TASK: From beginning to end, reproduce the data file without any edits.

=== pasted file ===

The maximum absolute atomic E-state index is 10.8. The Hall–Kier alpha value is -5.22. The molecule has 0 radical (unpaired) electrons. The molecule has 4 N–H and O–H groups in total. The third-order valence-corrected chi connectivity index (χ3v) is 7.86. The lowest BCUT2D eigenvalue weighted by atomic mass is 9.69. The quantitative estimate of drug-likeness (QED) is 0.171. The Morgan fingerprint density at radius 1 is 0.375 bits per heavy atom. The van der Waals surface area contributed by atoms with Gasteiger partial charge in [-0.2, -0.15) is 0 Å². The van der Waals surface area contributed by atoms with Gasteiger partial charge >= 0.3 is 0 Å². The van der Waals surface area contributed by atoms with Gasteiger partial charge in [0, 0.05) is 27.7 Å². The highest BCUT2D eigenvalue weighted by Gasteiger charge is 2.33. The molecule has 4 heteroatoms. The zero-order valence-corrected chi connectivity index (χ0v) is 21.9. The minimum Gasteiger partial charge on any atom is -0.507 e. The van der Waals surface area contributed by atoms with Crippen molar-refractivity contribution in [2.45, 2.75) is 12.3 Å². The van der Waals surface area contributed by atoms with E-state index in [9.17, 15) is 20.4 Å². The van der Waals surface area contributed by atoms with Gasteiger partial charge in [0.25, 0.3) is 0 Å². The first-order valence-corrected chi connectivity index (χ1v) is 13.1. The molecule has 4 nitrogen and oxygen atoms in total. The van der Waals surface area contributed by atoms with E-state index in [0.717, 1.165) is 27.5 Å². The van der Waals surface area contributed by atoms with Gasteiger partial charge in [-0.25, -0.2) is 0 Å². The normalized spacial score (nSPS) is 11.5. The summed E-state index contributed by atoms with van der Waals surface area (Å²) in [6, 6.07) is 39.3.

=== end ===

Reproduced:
The maximum absolute atomic E-state index is 10.8. The Hall–Kier alpha value is -5.22. The molecule has 0 radical (unpaired) electrons. The molecule has 4 N–H and O–H groups in total. The third-order valence-corrected chi connectivity index (χ3v) is 7.86. The lowest BCUT2D eigenvalue weighted by atomic mass is 9.69. The quantitative estimate of drug-likeness (QED) is 0.171. The Morgan fingerprint density at radius 1 is 0.375 bits per heavy atom. The van der Waals surface area contributed by atoms with Gasteiger partial charge in [-0.2, -0.15) is 0 Å². The van der Waals surface area contributed by atoms with Gasteiger partial charge >= 0.3 is 0 Å². The van der Waals surface area contributed by atoms with Gasteiger partial charge in [0, 0.05) is 27.7 Å². The highest BCUT2D eigenvalue weighted by Gasteiger charge is 2.33. The molecule has 4 heteroatoms. The zero-order valence-corrected chi connectivity index (χ0v) is 21.9. The minimum Gasteiger partial charge on any atom is -0.507 e. The van der Waals surface area contributed by atoms with Crippen molar-refractivity contribution in [2.45, 2.75) is 12.3 Å². The van der Waals surface area contributed by atoms with E-state index in [9.17, 15) is 20.4 Å². The van der Waals surface area contributed by atoms with Gasteiger partial charge in [0.25, 0.3) is 0 Å². The first-order valence-corrected chi connectivity index (χ1v) is 13.1. The molecule has 4 nitrogen and oxygen atoms in total. The van der Waals surface area contributed by atoms with E-state index in [0.717, 1.165) is 27.5 Å². The van der Waals surface area contributed by atoms with Gasteiger partial charge in [-0.25, -0.2) is 0 Å². The normalized spacial score (nSPS) is 11.5. The summed E-state index contributed by atoms with van der Waals surface area (Å²) in [6, 6.07) is 39.3.